Happy Newt Year! ???
Too soon to tell, but this much I can say for sure, unlike most of those campaign promises you’re hearing these days:
History teaches us that presidential election years are years of uncertainty and inaction in America. There will be less happening in Congress than on a rain-soaked drag strip, lest one political party gives the other an issue advantage. Al-Anabi Racing made more consequential decisions in December than our elected representatives will in 12 months.
The national motto right now seems to be: Go Slow.
It may well be that way for many of us -- you and I -- as individual consumers. Ditto with Big Business. Despite what could be interpreted as some up-arrow economic data as 2011 ended, we’ll likely be extremely cautious in making major purchasing and financial decisions. We’re not sure who will be the USA’s CEO and how that will affect us as the CEO of our own households.
That inclination to not spend affects drag racing ticket sales and sponsorships. There’s no question emptying the wallet of a few hundred dollars to take the family to see a National event is a choice a high percentage of NHRA fans can’t take casually. Ditto when it comes to multi-million dollar corporate advertising and marketing programs via race teams.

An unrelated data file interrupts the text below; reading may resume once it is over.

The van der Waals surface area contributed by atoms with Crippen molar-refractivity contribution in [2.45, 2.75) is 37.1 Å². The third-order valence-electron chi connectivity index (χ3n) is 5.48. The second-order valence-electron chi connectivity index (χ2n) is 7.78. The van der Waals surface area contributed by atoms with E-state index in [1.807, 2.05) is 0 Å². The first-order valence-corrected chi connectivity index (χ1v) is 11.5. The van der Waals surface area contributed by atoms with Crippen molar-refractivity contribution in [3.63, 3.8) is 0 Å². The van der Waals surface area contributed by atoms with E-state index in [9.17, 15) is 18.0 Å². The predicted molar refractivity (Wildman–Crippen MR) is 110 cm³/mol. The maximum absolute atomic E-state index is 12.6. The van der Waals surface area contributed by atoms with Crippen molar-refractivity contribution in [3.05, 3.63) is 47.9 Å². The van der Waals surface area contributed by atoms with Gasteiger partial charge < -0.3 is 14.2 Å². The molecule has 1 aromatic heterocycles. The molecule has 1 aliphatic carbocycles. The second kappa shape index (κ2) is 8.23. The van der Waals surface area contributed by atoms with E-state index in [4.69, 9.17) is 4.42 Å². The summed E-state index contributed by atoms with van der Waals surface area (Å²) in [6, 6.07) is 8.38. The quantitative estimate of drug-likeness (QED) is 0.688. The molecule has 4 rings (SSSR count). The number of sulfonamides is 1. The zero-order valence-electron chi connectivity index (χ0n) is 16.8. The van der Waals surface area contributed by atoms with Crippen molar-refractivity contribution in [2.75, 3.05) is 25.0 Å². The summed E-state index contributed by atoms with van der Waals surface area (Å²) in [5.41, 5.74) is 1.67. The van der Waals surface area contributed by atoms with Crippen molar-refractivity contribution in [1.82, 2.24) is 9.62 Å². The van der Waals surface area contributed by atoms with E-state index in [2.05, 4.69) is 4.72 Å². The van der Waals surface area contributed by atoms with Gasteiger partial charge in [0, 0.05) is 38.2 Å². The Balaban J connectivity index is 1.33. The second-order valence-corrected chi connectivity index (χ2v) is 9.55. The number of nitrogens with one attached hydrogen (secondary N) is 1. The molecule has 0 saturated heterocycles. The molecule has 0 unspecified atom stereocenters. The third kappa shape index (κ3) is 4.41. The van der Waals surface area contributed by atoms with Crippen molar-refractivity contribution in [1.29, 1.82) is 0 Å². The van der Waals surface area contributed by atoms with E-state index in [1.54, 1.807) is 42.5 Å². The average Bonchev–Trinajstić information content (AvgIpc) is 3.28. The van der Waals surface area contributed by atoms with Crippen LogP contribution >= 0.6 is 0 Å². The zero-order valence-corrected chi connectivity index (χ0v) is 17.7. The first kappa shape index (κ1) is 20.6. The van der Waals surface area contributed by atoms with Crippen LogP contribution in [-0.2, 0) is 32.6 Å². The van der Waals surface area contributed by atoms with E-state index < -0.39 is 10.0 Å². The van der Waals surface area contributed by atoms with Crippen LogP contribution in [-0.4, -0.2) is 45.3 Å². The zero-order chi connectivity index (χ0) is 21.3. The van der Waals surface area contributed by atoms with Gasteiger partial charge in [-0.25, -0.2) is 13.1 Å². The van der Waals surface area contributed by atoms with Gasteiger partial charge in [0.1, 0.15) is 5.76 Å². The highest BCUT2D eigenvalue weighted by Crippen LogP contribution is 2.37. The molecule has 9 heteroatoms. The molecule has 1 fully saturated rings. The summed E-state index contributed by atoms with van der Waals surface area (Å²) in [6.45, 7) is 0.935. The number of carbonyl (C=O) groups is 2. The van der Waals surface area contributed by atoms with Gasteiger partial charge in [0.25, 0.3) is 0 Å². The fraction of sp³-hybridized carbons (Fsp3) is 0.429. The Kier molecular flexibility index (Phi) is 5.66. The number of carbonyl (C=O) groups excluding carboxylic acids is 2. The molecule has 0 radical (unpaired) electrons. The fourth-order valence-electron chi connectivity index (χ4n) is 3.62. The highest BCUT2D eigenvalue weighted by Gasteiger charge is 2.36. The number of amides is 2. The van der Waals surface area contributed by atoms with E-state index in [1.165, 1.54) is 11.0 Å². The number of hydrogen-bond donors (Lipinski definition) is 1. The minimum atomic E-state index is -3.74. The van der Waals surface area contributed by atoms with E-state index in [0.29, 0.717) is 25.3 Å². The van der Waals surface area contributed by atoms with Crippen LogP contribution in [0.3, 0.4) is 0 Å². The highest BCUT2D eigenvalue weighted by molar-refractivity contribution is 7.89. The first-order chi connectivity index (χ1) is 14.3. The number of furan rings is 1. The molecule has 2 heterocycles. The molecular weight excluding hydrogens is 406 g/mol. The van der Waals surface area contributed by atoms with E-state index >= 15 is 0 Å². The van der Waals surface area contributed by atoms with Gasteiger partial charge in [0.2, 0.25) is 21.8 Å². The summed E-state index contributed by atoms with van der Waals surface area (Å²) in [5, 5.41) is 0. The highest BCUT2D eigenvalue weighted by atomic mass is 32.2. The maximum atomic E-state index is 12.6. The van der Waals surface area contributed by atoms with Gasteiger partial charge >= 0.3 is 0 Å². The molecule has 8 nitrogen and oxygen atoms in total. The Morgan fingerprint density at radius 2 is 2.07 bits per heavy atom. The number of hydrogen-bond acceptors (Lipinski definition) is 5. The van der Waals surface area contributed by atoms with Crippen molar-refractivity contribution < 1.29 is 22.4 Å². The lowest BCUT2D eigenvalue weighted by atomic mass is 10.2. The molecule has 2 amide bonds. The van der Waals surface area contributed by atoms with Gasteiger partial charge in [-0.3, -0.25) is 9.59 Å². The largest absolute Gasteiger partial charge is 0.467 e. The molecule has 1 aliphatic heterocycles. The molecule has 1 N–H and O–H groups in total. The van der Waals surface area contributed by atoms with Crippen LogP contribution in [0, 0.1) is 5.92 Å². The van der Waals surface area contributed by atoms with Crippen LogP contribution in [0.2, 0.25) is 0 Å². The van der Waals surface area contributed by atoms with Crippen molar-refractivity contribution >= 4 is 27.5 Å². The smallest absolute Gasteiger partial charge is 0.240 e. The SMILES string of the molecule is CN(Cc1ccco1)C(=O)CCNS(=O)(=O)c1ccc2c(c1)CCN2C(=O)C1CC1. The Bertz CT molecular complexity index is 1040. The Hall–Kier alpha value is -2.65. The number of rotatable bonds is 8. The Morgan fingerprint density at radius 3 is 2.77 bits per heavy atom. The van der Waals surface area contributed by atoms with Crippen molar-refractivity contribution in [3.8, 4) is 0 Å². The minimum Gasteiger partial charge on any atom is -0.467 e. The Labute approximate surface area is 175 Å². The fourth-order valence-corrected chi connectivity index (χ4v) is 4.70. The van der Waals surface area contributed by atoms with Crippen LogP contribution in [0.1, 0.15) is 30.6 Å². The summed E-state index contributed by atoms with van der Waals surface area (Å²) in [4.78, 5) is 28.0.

“It’s the same thing we’ve faced the last two or three years as the economy started down,” Hall of Fame driver/owner/businessman Kenny Bernstein told me just before he retired. “How to get people in the stands? And how do we keep the sponsors we have and how do we grow that sponsor list?
“The environment doesn’t really allow you to do it. You can discount tickets. You can promote. You can merchandise and market all you want. You’ll gain some momentum from it with some people. But we cannot change the economy to where, all of a sudden, they have excess money to do other things other than what they need day-to-day.
“In my opinion, 2012 is going to be a limbo year. You have to hold on to everything you’ve got -- try not to lose anything -- and if you gain anything you’ve hit a home run.”
The NHRA business community must steer around this historical trend in 2012. There is no time to wait in advancing the sport’s commercial and political imperatives. Or, at least, protecting its turf.
Here’s a modest idea, which I concede is an obvious and common sense one.
Drag racers need to shake-off that self-limiting “the world is a quarter-mile long” mindset. How about learning from what non-NHRAers are saying and doing that’s working?
Who better to give a listen to than Roger Penske?
American racing’s most successful team owner -- including a record 15 Indianapolis 500 victories -- is also a self-made executive suite superstar. As founder and chairman of Penske Corp., he oversees a business empire that includes auto dealerships, truck leasing and transportation logistics. Revenues are in excess of $16 billion with more than 36,000 employees worldwide, according to the 2011 IndyCar media guide.